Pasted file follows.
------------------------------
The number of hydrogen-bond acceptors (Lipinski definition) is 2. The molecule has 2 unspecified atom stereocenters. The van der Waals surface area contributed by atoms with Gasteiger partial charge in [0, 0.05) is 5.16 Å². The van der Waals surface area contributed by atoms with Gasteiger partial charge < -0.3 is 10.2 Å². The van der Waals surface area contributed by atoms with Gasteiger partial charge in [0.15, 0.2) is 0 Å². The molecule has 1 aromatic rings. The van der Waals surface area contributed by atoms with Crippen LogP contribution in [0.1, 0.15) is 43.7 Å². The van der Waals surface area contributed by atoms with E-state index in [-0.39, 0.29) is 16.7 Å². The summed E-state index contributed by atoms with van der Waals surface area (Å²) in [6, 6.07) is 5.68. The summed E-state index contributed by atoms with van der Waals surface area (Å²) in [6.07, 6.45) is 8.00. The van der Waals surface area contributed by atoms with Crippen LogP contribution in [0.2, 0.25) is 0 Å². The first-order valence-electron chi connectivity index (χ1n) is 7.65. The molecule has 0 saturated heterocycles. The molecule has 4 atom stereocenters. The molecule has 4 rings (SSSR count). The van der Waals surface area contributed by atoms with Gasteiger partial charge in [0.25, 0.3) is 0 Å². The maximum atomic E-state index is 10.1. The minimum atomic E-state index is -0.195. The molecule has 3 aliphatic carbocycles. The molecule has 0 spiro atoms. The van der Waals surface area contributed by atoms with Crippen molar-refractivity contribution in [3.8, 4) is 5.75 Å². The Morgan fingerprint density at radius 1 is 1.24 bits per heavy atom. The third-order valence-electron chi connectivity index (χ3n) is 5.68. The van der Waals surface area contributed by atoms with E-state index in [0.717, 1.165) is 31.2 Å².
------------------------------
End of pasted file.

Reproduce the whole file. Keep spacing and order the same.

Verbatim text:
The number of hydrogen-bond acceptors (Lipinski definition) is 2. The molecule has 2 unspecified atom stereocenters. The van der Waals surface area contributed by atoms with Gasteiger partial charge in [0, 0.05) is 5.16 Å². The van der Waals surface area contributed by atoms with Gasteiger partial charge < -0.3 is 10.2 Å². The van der Waals surface area contributed by atoms with Gasteiger partial charge in [0.15, 0.2) is 0 Å². The molecule has 1 aromatic rings. The van der Waals surface area contributed by atoms with Crippen LogP contribution in [0.1, 0.15) is 43.7 Å². The van der Waals surface area contributed by atoms with E-state index in [-0.39, 0.29) is 16.7 Å². The summed E-state index contributed by atoms with van der Waals surface area (Å²) in [6, 6.07) is 5.68. The summed E-state index contributed by atoms with van der Waals surface area (Å²) in [6.07, 6.45) is 8.00. The van der Waals surface area contributed by atoms with Crippen LogP contribution in [0.2, 0.25) is 0 Å². The first-order valence-electron chi connectivity index (χ1n) is 7.65. The molecule has 0 saturated heterocycles. The molecule has 4 atom stereocenters. The molecule has 4 rings (SSSR count). The van der Waals surface area contributed by atoms with Gasteiger partial charge in [0.25, 0.3) is 0 Å². The maximum atomic E-state index is 10.1. The minimum atomic E-state index is -0.195. The molecule has 3 aliphatic carbocycles. The molecule has 0 spiro atoms. The van der Waals surface area contributed by atoms with Crippen molar-refractivity contribution in [3.8, 4) is 5.75 Å². The Morgan fingerprint density at radius 1 is 1.24 bits per heavy atom. The third-order valence-electron chi connectivity index (χ3n) is 5.68. The van der Waals surface area contributed by atoms with E-state index in [0.717, 1.165) is 31.2 Å².